In a not very surprising move by the Manjaro Linux developers, a blog post was made by Philip, the Lead Developer of the popular distribution based off Arch Linux, On Sept. 23 that reveals that 32-bit support will be phased out.
In his announcement, Philip says, “Due to the decreasing popularity of i686 among the developers and the community, we have decided to phase out the support of this architecture. The decision means that v17.0.3 ISO will be the last that allows to install 32 bit Manjaro Linux. September and October will be our deprecation period, during which i686 will be still receiving upgraded packages. Starting from November 2017, packaging will no longer require that from maintainers, effectively making i686 unsupported.”
This means that users using older hardware that do not support 64bit architecture will be forced to either change distributions, or not upgrade to newer editions of Manjaro Linux in the future.
Granted, this isn’t really a huge concern nowadays as finding people using such outdated hardware is growing increasingly challenging.
In response to a comment about using 32bit libraries in a 64bit install, Philip also went on to say, “This will not affect our multilib repo for 32bit support within the 64bit system.”
So users of 64bit systems who require 32bit support for some applications will not have to worry, it’s just that the developers will no longer be offering 32bit system ISO files in the coming future.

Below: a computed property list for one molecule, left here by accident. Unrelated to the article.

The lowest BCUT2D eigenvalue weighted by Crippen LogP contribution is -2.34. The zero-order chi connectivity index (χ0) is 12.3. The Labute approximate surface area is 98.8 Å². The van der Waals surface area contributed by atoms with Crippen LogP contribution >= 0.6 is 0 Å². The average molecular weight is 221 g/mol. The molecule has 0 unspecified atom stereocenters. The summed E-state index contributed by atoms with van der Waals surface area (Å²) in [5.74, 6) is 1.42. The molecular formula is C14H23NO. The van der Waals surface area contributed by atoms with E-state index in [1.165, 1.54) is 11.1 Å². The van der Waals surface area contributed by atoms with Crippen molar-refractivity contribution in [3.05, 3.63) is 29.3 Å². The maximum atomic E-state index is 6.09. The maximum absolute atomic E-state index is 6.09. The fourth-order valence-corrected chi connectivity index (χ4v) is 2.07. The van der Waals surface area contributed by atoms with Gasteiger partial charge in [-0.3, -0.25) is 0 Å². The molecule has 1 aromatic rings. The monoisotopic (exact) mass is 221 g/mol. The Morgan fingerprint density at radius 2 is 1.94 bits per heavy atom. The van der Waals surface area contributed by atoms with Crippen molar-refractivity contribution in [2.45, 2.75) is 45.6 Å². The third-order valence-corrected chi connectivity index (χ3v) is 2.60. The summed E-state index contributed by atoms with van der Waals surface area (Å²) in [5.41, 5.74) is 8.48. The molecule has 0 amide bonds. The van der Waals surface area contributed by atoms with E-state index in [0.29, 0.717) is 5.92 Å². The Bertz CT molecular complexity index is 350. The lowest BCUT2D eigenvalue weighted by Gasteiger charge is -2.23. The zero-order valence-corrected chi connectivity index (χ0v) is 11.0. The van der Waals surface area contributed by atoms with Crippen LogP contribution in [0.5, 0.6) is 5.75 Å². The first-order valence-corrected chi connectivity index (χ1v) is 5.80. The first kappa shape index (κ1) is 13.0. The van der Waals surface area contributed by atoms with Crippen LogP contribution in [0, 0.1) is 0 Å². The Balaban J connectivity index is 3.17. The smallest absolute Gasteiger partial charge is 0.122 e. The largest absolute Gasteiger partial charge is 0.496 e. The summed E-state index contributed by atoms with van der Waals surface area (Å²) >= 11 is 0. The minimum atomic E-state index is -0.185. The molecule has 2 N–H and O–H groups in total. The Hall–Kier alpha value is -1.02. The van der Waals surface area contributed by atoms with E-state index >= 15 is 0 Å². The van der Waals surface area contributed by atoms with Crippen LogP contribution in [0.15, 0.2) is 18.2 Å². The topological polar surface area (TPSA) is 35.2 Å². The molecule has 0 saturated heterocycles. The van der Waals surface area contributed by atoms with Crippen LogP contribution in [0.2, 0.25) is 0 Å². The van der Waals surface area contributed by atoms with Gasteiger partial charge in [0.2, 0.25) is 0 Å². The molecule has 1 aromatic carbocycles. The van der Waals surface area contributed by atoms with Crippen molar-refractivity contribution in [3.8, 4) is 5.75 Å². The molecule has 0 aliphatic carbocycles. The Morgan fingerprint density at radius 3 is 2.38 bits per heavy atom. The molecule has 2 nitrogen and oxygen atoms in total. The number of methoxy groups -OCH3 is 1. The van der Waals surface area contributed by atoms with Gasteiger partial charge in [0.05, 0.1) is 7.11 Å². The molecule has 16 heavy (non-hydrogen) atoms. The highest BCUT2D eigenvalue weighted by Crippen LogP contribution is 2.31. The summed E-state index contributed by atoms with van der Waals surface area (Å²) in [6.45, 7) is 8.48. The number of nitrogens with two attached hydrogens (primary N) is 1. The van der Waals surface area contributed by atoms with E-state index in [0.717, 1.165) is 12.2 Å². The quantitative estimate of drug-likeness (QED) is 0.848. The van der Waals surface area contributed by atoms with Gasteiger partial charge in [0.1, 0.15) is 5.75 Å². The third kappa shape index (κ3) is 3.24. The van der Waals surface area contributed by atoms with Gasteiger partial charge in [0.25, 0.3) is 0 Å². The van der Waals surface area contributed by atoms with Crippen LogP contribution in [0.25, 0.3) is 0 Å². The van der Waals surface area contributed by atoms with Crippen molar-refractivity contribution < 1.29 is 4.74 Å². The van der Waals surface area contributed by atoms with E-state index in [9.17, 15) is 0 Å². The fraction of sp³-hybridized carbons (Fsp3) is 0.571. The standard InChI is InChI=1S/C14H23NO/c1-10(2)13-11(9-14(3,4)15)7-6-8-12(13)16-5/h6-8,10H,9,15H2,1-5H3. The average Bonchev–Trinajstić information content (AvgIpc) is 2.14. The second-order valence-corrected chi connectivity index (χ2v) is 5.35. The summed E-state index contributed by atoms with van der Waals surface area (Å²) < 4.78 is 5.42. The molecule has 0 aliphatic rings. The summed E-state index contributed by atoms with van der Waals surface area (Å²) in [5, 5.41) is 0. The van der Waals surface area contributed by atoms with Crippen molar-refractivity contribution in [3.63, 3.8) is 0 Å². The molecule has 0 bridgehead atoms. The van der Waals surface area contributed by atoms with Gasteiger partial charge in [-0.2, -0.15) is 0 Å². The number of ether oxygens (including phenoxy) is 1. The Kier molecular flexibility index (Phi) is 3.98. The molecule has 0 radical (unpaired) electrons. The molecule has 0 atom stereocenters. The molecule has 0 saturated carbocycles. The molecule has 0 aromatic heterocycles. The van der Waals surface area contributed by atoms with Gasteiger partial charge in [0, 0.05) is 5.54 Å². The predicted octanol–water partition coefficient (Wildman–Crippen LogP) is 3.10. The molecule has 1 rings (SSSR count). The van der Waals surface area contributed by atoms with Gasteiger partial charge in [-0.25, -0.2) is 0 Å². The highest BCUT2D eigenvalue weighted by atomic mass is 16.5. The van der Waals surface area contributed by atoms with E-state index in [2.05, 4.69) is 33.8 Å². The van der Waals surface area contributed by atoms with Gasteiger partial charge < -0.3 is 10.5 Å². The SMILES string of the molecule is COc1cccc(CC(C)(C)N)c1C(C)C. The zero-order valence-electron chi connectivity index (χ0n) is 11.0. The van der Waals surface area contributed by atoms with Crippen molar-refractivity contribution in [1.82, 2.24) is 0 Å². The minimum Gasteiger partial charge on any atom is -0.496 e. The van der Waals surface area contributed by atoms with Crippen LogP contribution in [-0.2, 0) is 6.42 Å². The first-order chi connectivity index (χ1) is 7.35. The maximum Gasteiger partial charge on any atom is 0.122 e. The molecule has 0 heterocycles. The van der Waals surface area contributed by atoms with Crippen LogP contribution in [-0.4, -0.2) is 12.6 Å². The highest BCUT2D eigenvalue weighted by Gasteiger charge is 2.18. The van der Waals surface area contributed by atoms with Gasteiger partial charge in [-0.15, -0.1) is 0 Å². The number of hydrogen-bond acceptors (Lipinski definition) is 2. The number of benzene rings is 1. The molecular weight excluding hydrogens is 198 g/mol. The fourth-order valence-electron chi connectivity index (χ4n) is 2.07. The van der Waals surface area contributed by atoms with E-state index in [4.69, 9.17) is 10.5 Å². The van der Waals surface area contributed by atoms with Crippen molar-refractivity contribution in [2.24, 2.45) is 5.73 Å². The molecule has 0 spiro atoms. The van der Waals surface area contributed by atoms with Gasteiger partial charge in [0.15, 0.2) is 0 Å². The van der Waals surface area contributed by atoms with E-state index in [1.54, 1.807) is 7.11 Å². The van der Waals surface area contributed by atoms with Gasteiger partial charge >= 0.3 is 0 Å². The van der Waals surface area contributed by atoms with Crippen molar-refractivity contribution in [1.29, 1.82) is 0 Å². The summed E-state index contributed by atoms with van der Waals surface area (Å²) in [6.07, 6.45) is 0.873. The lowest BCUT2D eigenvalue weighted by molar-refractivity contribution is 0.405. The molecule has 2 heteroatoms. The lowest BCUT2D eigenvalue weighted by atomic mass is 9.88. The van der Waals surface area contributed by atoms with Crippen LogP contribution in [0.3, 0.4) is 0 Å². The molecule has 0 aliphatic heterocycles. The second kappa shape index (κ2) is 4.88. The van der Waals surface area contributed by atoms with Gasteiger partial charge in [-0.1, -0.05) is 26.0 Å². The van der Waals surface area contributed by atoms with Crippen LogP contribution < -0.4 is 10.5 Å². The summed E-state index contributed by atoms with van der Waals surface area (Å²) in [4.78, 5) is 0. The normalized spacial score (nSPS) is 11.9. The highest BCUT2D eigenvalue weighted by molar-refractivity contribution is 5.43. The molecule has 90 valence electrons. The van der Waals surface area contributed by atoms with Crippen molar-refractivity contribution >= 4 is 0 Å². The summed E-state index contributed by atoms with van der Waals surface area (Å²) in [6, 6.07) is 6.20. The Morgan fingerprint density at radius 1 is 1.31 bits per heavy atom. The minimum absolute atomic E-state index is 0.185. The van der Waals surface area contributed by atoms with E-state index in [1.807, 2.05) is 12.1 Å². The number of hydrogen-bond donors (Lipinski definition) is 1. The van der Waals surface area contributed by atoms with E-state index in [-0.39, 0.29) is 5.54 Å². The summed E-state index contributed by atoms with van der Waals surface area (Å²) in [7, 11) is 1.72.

Other major distributions to drop 32bit support are, Debian 9 and Arch Linux, Bodhi (dropped 32bit PAE support) and TAILS.
Most CPU chips nowadays are 64bit, so it’s really not a major concern, unless you run something like an Intel Atom, Pentium M, Pentium 4 (Pentium 4 Prescott is 64bit), etc, then you really don’t need to stress.
Manjaro Linux is a rolling release model, meaning that updates are pushed over time, rather than needing to install a newer edition of the operating system every 6 months or so, so if you’re currently a Manjaro user on a 32bit machine, simply keep using and updating your system as per normal and you will be fine!
If you’re unsure about how to check if you are running 32 or 64bit architecture, use the following command in your terminal:
And you will receive output stating something that mentions either
Computers have evolved greatly. When I first began using them on my uncles old computer, I think it may have been an Amiga but I can’t recall exactly, there was no mouse, it ran MSDOS, and games were loaded off giant 8” Floppy Discs, sometimes 5 1/4” discs...Now we have Virtual Reality gaming...So it’s no surprise to see support for 32bit architecture disappearing...After all, if will only be a matter of time before 64bit is no doubt surpassed as well.
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